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Xi-Biden talk bolsters faith in stable ties

Three principles underlined to guide China-US bilateral relations in 2024

By ZHANG YUNBI | CHINA DAILY | Updated: 2024-04-04 06:55

The first phone conversation between President Xi Jinping and United States President Joe Biden since their landmark face-to-face meeting in November in San Francisco helped further shore up global faith in the stability of the relationship between the world's two largest economies, observers said.

The detailed consensus reached during the latest interaction between the two heads of state set out tasks to be accomplished this year, and underlined the need for China and the US to avoid potential major frustrations, they said.

So far, Xi and Biden have held two face-to-face meetings, including one in Bali, Indonesia, in 2022, and five phone conversations.

During their phone talk on Tuesday evening, Xi underlined three overarching principles that should guide China-US relations in 2024 — valuing peace, prioritizing stability and upholding credibility.

Urging the two countries to honor their pledges with actions and transform the San Francisco vision into reality, Xi told Biden that the issue of strategic perception is always fundamental to the China-US relationship.

The two countries should respect each other, coexist in peace and pursue win-win cooperation, and the relationship should continue to move forward in a stable, sound and sustainable way, instead of going backward, Xi added.

Diao Daming, a professor on US studies at Renmin University of China's School of International Relations, said that while last year's San Francisco summit set the tone for Sino-US relations, the phone talk took the ties one step further as it tapped the huge influence of head-of-state diplomacy to help effectively stabilize the relationship.

"If the US can fulfill the three major principles proposed by President Xi ... and work toward the same goal with China, the relationship is expected to remain stable this year," he added.

Experts said that Beijing aims to make Washington fully realize the seriousness of issues, including the US' suppression of Chinese companies, the Taiwan Strait situation and South China Sea concerns, have a correct perception of China-US relations and further manage potential risks.

During his phone conversation with Biden, Xi mentioned that "the negative factors" related to the China-US relationship "have also been growing", and this requires attention from both sides.

Diao said: "This fully reflects Beijing's clear-eyed judgment of the current relationship as well as its sense of duty toward the relationship. The recent wrong practices of the US have failed some of the commitments it made."

During the phone talk, Beijing welcomed visits to China by US Treasury Secretary Janet Yellen and US Secretary of State Antony Blinken in the near future.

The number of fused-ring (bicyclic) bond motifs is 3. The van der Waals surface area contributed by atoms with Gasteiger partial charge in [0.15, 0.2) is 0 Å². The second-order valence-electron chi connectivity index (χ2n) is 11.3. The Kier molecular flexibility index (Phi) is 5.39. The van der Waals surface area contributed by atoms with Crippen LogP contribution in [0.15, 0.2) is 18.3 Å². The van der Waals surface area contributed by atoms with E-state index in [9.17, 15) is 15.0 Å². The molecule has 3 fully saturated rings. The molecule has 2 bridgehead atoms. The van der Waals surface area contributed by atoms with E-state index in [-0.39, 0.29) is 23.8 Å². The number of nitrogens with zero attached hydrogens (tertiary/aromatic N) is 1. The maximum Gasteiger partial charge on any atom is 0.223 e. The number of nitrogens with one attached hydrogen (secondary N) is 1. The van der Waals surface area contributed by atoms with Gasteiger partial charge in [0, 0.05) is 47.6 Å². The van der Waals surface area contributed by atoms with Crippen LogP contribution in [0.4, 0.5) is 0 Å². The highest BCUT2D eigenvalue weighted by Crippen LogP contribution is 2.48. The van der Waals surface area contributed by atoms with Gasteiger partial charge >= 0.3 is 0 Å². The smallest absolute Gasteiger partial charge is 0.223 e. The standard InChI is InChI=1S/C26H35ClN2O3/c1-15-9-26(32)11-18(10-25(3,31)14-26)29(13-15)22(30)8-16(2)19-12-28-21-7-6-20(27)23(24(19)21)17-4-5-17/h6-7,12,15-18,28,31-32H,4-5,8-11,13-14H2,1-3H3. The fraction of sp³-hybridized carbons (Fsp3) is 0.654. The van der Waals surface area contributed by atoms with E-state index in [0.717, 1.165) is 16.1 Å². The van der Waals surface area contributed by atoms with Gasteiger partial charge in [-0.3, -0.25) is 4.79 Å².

Biden reiterated the commitment to the "five noes" — that the US does not seek a new Cold War with China, it does not aim to change China's system, the revitalization of its alliances is not targeted at China, it does not support "Taiwan independence", and it has no intention to seek a conflict with China.

The two sides tasked their teams to deliver on the San Francisco vision, including advancing the consultation mechanisms on a number of areas such as diplomacy and the economy, and to carry out dialogue and cooperation in areas such as counternarcotics and artificial intelligence.

Su Xiaohui, deputy director of the Department of American Studies at the China Institute of International Studies, said, "This shows that even though there are some problems and differences between the two countries, maintaining communication and putting issues on the table are necessary for stabilizing relations."

It will be a serious matter for both sides if the China-US relationship goes out of control, she said, adding that the uncertainty brought by the US presidential election is also something that needs to be managed.

"The US is breaching what it has been preaching. That's definitely not going to work (if it wants to improve its ties with China)," Su said.

During his recent visit to China, former US secretary of commerce Carlos Gutierrez rebutted claims that the two countries are destined for confrontation.

"We are not enemies. We compete, we disagree, (and) that's fine-friends disagree. But we cannot allow this to evolve, to turn into animosity," he told Chinese reporters.

"I believe our destiny is to be closer, is to be friends, is to be collaborators, is to help develop a better world for everyone, not just for our own two peoples. … When that day comes, I think it will be an era of peace and prosperity for the world."


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